Need for Speed

Most of the brands are still reluctant to give a voice to their consumers. Not talking about giving them too much power on what the company is proposing, but to understand the simple possibility to make feedbacks to what the brand is saying, proposing or creating. For brands, as much as for people, feedback is the essence of getting better. Both – the act of giving and taking it – is the first step in becoming smarter, more mindful about the connection between our environment and our behavior. This is exactly what the brands desperately need to move on. They have to stick to a certain reality.

The example that Marshall Goldsmith and Mark Reiter are taking in their book ‘Triggers: Changing Behavior Change that Last’ is really interesting because everybody can understand it. The want to consider the importance of the feedbacks that are delivered to the car drivers (we all understand the metaphor with possible brand navigators) receive and how it can affect their aptitude to change. So you’re driving down a country road and a sign is telling you to slow down as you’re approaching a village. The sign is just a warning, not a command to slow down, so you maintain your speed. Even when you get finally to the village, your speed stays the same as you were driving since 2 hours and you don’t think even too much about making any change – I can definitely make a link with brands doing the same old thing because change is always painful and considered sometimes useless, even some warnings coming from the market, the competitors or the consumers might not be taken too seriously. A lot of things can try to solve speeding but nothing was really working until the understanding that feedback is making a huge difference. You all know those radar speed displays that are saying ‘Your speed is…’ equipped with sensor displays. And then, you know that, immediately, you take the information and you adjust your speed to the situation. This is proven.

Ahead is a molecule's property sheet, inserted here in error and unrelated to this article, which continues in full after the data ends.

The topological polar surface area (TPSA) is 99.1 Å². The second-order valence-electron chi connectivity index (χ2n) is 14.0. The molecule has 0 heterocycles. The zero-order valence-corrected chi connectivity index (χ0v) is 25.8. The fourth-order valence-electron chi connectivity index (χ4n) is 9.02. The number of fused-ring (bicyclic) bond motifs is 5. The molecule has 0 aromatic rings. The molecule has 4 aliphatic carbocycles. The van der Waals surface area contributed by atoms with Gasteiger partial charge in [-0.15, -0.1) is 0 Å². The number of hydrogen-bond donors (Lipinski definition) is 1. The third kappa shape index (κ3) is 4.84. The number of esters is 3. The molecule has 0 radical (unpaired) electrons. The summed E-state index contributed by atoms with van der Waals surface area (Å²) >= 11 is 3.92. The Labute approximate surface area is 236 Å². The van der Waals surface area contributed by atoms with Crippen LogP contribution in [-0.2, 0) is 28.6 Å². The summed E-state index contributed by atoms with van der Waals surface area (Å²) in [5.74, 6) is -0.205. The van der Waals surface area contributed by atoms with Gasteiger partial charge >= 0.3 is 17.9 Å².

This system works on a well-known behavioural concept, which is called feedback loop. A feedback loop is built around 4 stages: evidence, relevance, consequence and action. And now you understand why the speed device works so well. The driver gets data about their speed in real time (evidence), the information reaches their attention and they can evaluate their actual understanding of the situation (relevance), they understand what they can risk or being exposed to (consequence) so they change their behaviour (action).

Why the brands should be any different in the way they get information from the consumers? That’s why it’s important for them to get this up-to-date feedback from the real world to adapt their decisions and make the right choice. Unless you’re Ferrari and speed is not really an issue.

Bill Gates


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